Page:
Dell Ultrasharp 2408WFP 24" Widescreen LCD

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Upon first glance, the 2408WFP didn’t strike us as being visually different compared to most recent Dell displays. Frankly, we think this is a good thing, as the base design we’re presented with here is exceptionally strong, and appeals to both gamers and business-types. Dell has shifted away from this base design with some of their newer models, but in our opinion, the visual differences always end up being negatives compared to what we’re seeing here. In this case, not having a large amount of change is very much a positive.

The Ultrasharp 2408WFP sports a two-tone silver and black color schema which works great when paired with a black or silver chassis sitting next to it. The display itself is surrounded by a thin border which is a matte black plastic. In reality, it’s actually a very dark gray plastic, which is also textured a bit, unlike some previous Dell Ultrasharp displays we’ve seen. This makes the border around the display less shiny, which makes it less distracting if you are using the display in a room with lots of light.
 


Dell 2408WFP - Front


Dell 2408WFP - Rear


While some Dell displays are moving towards “button-less” buttons (relying on touch-sensing to enable/disable menus), the 2408WFP sports real buttons with real tactical feedback. The bottom right corner of the display has a series of six buttons which control the brightness/contrast, display input, picture-in-picture, and power. The buttons are linked to a fairly intuitive on-screen display which helps guide you through the more advanced display options.

The back of the display is largely silver, which connects to the heavy-duty weighted metal-base. The base ships as a separate unit compared to the actual display, and the user must install the base upon setting up the unit. Luckily, Dell has an extremely easy to use mounting system which uses a VESA 100mm bracket. The base easily snaps into place and immediately offers height adjustment, vertical tilt, and portrait/landscape swivel modes. The base also centers the display’s weight and focuses it on the base, which makes it very sturdy, even when you’re adjusting the display to suit your needs. The base also has a cut-out which allows cables to run through it for cleanliness purposes. However, if you plan to run a lot of cables through here, be warned, it gets pretty cramped and difficult only after a few cables. We can’t imagine running all of the available display connectors through this area – this would be next to impossible given the available area to run cables through.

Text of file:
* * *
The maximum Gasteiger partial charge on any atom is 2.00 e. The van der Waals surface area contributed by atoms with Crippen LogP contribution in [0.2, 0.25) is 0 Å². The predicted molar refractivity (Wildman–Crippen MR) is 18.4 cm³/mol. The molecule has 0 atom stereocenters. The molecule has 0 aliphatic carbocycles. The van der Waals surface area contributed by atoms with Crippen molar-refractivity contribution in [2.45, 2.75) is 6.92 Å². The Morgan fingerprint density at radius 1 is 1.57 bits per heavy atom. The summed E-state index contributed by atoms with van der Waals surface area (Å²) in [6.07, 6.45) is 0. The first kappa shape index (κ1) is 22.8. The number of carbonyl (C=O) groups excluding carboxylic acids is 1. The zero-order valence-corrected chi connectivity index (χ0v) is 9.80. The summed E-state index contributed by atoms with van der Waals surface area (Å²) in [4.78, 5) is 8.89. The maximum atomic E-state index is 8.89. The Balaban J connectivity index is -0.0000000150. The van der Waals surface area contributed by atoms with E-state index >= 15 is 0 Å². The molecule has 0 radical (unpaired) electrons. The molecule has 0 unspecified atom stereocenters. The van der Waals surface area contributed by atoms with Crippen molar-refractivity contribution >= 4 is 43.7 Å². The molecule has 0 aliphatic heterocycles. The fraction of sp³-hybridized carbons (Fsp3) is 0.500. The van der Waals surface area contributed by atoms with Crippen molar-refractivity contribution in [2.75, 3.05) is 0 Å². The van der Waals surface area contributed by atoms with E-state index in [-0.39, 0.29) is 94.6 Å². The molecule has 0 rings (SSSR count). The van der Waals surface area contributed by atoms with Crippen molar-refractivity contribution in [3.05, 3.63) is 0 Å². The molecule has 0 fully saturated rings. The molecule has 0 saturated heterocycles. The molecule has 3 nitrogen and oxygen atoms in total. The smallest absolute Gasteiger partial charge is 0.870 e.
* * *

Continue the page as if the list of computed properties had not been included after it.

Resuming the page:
Maximum Tilt Upwards


Maximum Tilt Downwards


We found the 2408WFP’s flexibility to be ample enough for our needs, although we did note during our photography that the screen does not have the ability to tilt forward very far. In the shots above, you can see the screen tilting all the way backwards (left) and forwards (right), which is quite a difference in tilt angle. Swiveling the monitor to become a 1200 x 1900 portrait-style display is a piece of cake, provided you leave some leeway with your cables and you've got your monitor height set at a high-level (if too low, the monitor edge will scrape your desk).

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Comments
amdcrankitup 6 years ago

That is one beautiful moniter! I,ve recently seen a Dell 24" at a local Staples not this paticular one but what I say was good example of their quality! Though a bit pricey at the moment I would be willing to wait it out to get one! Good review!

Crisis Causer 6 years ago

"No matter what your opinion of Dell as a company is, it is difficult to find many people in IT circles who dislike their monitor division."

Mhmm, very true.  My brother has said negative things about Dell before, but he always sings praises on their displays, even going so far as to encourage me to buy one on multiple occasions.  They really are top-tier in the display market.

wagoo 6 years ago

[quote user="News"]

As for comparing the new 2408WFP against the budget-minded E248WFP, well, the difference is quite large. The E248WFP lags in terms of color support, contrast, input connectors, and has no USB ports or integrated card readers. However, the E248WFP has the same base screen as the 2407WFP, but at a much lower price-tag, so we’re certainly seeing progress here..

[/quote] 

 

Are you sure about this? The 160deg viewing angle of the budget E248WFP is usually a tell-tale sign that unlike the other two monitors, it's infected with terrible TN panel AIDS.


SqUiD267 6 years ago

  Too plain IMO. I like more colors on the frame Big Smile But looks like a quality product, I hope.

Nerts 6 years ago